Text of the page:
The fear started off simply enough; it isn’t actually my espresso machine and I didn’t want to “break it” (which, realistically, should not be such an easy thing to do, considering what it is built for). I put off re-reading the manual, or looking at a YouTube video for days. Well… for 60 days, actually. I smile realizing I’ve been here just two months (a whole two months!). Over the past 60 days, that hesitation to act became insecurity about acting, reluctance to follow through, and finally just a straight up failure to act that was at risk of persisting indefinitely, with the final result that I would have a rather large fancy paperweight on my kitchen counter serving no purpose. Silly.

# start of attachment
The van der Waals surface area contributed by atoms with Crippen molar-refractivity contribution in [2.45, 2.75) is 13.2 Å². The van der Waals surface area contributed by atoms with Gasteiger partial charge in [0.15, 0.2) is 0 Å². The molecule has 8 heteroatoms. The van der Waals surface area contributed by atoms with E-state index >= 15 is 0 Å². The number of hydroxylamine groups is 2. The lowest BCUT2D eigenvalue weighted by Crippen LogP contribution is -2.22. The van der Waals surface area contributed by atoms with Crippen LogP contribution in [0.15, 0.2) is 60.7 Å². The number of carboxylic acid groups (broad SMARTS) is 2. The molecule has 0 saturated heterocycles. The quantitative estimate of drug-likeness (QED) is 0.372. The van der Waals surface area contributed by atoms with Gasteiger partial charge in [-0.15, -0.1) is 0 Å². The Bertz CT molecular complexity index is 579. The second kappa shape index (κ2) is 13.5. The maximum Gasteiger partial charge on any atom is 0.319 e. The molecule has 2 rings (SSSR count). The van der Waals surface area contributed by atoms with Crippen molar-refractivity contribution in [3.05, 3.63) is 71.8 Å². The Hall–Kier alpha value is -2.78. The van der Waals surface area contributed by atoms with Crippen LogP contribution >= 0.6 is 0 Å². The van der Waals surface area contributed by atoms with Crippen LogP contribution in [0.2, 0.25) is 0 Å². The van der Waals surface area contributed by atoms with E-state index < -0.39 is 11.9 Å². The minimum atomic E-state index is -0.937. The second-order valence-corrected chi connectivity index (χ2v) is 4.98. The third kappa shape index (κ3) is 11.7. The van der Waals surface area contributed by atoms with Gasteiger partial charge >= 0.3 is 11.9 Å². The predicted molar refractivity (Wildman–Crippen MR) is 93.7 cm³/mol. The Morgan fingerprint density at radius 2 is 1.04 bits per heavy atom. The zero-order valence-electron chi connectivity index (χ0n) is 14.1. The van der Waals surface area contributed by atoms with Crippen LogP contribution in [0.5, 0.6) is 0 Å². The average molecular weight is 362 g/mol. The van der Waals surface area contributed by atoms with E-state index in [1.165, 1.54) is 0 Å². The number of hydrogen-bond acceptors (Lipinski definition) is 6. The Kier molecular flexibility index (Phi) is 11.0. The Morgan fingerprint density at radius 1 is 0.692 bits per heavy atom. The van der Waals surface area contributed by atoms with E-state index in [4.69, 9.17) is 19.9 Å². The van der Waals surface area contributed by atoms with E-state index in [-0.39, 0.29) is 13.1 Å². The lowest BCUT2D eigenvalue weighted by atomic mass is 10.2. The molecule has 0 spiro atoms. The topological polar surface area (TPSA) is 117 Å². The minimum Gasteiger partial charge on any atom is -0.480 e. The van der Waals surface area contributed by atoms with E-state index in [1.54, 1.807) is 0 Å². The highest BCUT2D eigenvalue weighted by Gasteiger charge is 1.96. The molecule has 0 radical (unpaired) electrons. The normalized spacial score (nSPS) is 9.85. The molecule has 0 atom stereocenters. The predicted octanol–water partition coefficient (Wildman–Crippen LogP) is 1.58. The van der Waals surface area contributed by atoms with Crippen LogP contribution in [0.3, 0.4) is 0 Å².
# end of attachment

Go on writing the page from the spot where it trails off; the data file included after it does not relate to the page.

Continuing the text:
I put “reboot espresso machine” on my to-do list days ago. I ignored that for a while, fearfully. This weekend, however, has been all about being present, being at home, and working down the list of tasks I had in front of me, many of which fell into this same “tread carefully” category of odds and ends I felt uncomfortable with. Like the sub-woofer. Like the espresso machine. So, yesterday I read the manual. I watched a manufacturer-sponsored video on using the machine. I bought almond milk made specifically for making espresso beverages (different texture than the usual sort). I had already emailed customer support and specifically inquired whether there would be gaskets needing to be replaced after 2 years in storage (there are not, they said). Finally – verb time. I filled the machine with water. Turned it on. Ran some out as hot water. Ran some out as steam. Checked the settings on each feature… and by the time I’d done all those things, it was much too late in the day for strong coffee, and I’d run out of courage. lol I talked myself out of making a coffee, and put that off for the morning.